Without the municipalities' support it would have been far more difficult to achieve REDISA's objective of cleaning South Africa of waste tyres. The data specific to each municipality importantly allow us to establish regionally the amount of waste tyres arising, so that effective planning for the network of depots, transporters and recyclers can be implemented. The data allow the municipalities to benchmark their progress, and REDISA is able to keep updated and provides a quarterly report that highlights how many tyres have been collected from landfill sites. Currently these tyres are collected and taken to a depot to be stored before being delivered to the recyclers and processors.

What is your strongest message to both government and private sector on this topic?

The Stemming the Tide report specifically underscores the important role of industry in driving the solutions and catalysing public and private investment to solve the problem of ocean plastic leakage. As an organisation we have shown the power of collaboration thanks to the legislative framework set out by the Department of Environmental Affairs which made the REDISA Plan possible–and our results speak for themselves. Statistics show that before REDISA existed, South Africa was only dealing with 4% of the total tyres being generated as waste. Within three years REDISA has been able to increase this to 70% and we are well on our way to increase that further by the end of 2016. Imagine how much more we could achieve as a country if the government and private sector collaborated more closely. Through continued collaboration and work with partners in government and business, and with consumers and NGOs, we will be able to build more sustainable, efficient and long-term socio-economic solutions.

Do you have any advice for municipalities in starting an ocean preservation campaign?

While preservation campaigns are vitally important, we do believe that the problem needs to be addressed at its source because once the waste becomes an issue at the end of the product life cycle, by that stage it’s too late and very costly to address. In order to do this, we recommend implementation of a circular economy approach, as opposed to the current linear economy model which means that raw materials are extracted, transported to manufacturers, and processed into various products—resulting in waste. Since the linear model is economically and environmentally unsustainable, we should be viewing the circular economy as part of the solution. The circular economy model encourages changes at the design stage of the product, which therefore results in far reduced waste, and / or waste that is more easily recyclable—meaning then that the waste has a value attributed to it and will not be as easily and quickly discarded. By ultimately reducing waste, improving national systems for waste management; and encouraging the reuse and recycling of plastics whenever possible we will be able to better address the ocean waste problem. The circular economy concept, with its 'cradle-to-cradle' life-cycle treatment of materials and energy, is a way forward that can potentially revolutionise our ability to minimize waste that otherwise end up in our oceans.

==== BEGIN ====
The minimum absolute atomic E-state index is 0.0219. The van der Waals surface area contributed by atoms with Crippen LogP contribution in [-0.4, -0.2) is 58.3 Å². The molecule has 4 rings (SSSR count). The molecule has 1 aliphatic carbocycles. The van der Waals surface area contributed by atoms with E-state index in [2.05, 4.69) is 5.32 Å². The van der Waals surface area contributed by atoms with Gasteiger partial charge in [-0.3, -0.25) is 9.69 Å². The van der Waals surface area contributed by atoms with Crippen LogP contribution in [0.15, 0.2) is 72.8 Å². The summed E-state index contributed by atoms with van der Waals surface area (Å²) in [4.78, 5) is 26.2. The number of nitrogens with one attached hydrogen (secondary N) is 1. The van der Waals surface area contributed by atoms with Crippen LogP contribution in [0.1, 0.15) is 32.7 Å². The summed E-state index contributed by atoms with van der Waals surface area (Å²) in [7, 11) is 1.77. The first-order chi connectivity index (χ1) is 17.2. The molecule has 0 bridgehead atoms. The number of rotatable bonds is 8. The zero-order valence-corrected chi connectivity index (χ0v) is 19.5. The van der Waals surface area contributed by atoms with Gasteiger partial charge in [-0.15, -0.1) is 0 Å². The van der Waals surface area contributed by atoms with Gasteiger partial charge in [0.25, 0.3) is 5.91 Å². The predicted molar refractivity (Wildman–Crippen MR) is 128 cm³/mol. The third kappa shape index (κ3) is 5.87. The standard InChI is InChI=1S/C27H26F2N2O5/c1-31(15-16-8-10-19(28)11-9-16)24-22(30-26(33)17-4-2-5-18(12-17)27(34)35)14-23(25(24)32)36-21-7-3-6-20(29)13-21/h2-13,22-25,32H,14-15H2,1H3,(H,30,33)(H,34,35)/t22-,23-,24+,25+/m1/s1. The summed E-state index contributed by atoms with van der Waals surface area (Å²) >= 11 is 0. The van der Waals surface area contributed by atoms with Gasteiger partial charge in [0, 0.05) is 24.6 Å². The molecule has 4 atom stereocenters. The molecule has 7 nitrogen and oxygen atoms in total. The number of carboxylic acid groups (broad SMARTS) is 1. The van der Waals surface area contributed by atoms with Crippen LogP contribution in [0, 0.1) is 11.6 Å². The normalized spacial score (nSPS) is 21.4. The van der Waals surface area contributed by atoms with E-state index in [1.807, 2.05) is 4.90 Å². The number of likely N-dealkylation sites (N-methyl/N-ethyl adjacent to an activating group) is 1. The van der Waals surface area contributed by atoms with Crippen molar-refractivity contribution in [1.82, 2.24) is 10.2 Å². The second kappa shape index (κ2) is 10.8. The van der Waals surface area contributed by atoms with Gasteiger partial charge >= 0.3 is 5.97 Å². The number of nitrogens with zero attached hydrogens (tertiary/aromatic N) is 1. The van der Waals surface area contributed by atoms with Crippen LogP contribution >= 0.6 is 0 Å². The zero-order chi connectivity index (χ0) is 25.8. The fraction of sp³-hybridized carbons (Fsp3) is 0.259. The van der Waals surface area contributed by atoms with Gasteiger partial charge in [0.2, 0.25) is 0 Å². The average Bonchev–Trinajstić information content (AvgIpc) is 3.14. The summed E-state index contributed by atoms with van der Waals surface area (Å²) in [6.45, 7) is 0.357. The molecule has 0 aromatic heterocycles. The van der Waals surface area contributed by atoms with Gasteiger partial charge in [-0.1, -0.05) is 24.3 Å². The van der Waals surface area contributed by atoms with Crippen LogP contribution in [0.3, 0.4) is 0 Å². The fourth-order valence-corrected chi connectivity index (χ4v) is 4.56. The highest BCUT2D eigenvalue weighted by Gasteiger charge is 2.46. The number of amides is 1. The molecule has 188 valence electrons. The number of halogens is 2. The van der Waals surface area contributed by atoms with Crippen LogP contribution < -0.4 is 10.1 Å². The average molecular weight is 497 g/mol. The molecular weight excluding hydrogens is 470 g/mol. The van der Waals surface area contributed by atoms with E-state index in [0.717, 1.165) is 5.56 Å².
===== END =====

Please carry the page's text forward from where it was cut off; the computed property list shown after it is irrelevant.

Is there anything else you would like to share with our readers?

At REDISA we believe that if we can achieve circularity, we can solve many issues in one bundle: conserving resources prevents them becoming waste; preventing waste prevents pollution and protects the environment; re-using and recovering materials creates fresh economic activity, meaning more jobs, businesses and GDP growth.